In the interests of pollution prevention, starting from 1 July 2006, the European Community laws have mandated use of only lead-free solders for electronic goods. Weller has a long experience with lead-free solder, with customers in Japan and China having successfully worked with Weller soldering equipment and lead-free solder for many years.
Particulars of lead-free solder
Being developed are new alloys and in general, their melting point is increased. Tin (Sn)-copper (Cu) (227°C), tin-silver (Ag)(221°C) or tin-silver-copper (217°C) are used mainly, whereby the eutectic behaviour needs to be kept in mind. Occasionally bismuth (Bi) is added for further reduction of the melting point.
Those alloys are critical, since minor contamination (rest of solder on PCB, lead containing connectors of components) can reduce the melting point dramatically and may cause quality and stability problems. The use of lead-free solder downgrades the process ability because of lower wetting and flow behaviour. This can only be solved by the use of improved fluxes.
Compared to lead-containing solder, lead-free solder joints appear dull and additionally, are temperature-sensitive during hardening. An increase of process temperature should be avoided due to longer cooling times that may cause micro-cracks. Soldering with higher temperatures can result in black layers on the solder tip that make them unwettable and cause early fallout (charred flux, oxidised tin, tin-iron-fusion). Thus, new materials like lead-free alloys demand new tools.
Hand-operated solder tools requirements
Due to higher melting points, working with lead-free solder requires:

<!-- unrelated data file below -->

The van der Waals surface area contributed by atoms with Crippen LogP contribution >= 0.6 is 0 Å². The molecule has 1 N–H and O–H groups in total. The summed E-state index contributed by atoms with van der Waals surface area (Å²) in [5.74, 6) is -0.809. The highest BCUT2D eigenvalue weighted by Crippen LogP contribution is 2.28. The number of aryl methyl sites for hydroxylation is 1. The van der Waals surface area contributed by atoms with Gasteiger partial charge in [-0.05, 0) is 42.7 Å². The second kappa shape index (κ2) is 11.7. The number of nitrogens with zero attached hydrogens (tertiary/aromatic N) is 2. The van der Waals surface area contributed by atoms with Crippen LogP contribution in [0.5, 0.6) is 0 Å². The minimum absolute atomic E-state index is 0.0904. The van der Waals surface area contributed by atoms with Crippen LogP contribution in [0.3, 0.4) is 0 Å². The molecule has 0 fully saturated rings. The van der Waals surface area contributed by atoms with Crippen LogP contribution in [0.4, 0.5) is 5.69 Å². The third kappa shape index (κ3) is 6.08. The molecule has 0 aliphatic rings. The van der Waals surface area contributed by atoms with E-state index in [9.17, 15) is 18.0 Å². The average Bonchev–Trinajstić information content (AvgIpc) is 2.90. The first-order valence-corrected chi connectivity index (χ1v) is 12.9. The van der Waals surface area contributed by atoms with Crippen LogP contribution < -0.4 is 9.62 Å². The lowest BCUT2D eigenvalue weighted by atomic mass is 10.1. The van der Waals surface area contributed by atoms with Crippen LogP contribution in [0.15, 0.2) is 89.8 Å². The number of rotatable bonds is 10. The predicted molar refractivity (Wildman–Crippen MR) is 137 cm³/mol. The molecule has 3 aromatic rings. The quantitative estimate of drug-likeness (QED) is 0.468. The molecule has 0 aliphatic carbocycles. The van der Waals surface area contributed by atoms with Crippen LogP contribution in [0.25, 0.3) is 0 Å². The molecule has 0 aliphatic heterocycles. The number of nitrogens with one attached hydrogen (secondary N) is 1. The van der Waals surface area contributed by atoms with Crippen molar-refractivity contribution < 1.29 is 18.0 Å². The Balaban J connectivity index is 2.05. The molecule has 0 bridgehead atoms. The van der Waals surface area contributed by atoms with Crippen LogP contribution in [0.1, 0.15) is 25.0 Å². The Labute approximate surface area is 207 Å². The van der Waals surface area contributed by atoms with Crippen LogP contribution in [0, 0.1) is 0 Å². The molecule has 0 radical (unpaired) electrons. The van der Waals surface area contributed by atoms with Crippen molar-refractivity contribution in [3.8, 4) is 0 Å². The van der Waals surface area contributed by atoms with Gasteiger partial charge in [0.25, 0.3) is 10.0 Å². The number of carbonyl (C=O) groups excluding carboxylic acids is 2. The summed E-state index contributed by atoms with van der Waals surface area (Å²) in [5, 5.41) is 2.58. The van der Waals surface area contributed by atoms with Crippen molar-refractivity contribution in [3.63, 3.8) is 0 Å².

* Tools with higher power and optimised temperature control.
* Tools with better thermal conductivity, to bring as much heat to the tip without loss.
* Optimised tip selection. Shorter and thicker tips are preferable to transfer the required heat into the solder joint without increasing the process temperature. Thermal stress on components and PCBs is reduced and the solder tip is prevented from damage (better lifetime, wettability).
* Cost reduction of wear parts.
Due to the higher tin content, lead-free solder causes shorter tip lifetime (due to iron leaching). In the Weller system, since the high-value heater/sensor is separated from the tip, only the tip need be changed for wear. Weller's 'LF' (lead-free) tips additionally have an optimised thicker layer of iron. This results in higher lifetime and still ensures ideal heat transfer.
The Weller soldering irons WMP and WSP are adjustable to every solder task. These adjustments can be calibrated and audited according to ISO standards.
Hints for soldering
* For rework and repair use the same alloy that is used for the production of the boards.
* Select the working temperature as low as possible.
* Choose the largest possible tip shape for your task. Rule of thumb: about the size of the solder pad.
* Note that extensive heat transmission between tip and solder joint through a well-wetted tip.
* Soldering in an inert gas environment increases the flow behaviour and reduces the flux need; so do not use more flux than needed.
* Work with soldering tools that offer high power and a perfect thermal transfer.
* Use an intelligent soldering station with optimised temperature control and setback function to reduce the tip temperature when not in use.
* Preheat the boards with heating plates before repairing to reduce the soldering time.
* It is recommended that sufficient tests be undertaken and a detailed flow chart be set-up to detail the steps to follow in the changeover to lead-free.
Care of the soldering tip
* Clean the tip on a watery swamp (not dry nor wet) and use distilled water.
* Switch off the station during longer working breaks or use the Weller setback function.
* Add sufficient tin to the tip before placing the iron into the stand.
* Unwettable tips can be reactivated with Weller Tip-Activator.
* Use the lowest possible tip temperature.
* Use special tips for applications with drag drop (GW-Gull Wing or KN-Knife tips).
* Apply the tin directly to the solder joint not the tip.
* If possible avoid the use of high activated flux.
* Change the tips with the appropriate changing tool.
* Apply as low a force as possible onto the tip.
* Black layers of oxidised tips can be softly removed with steel or aluminium wool.
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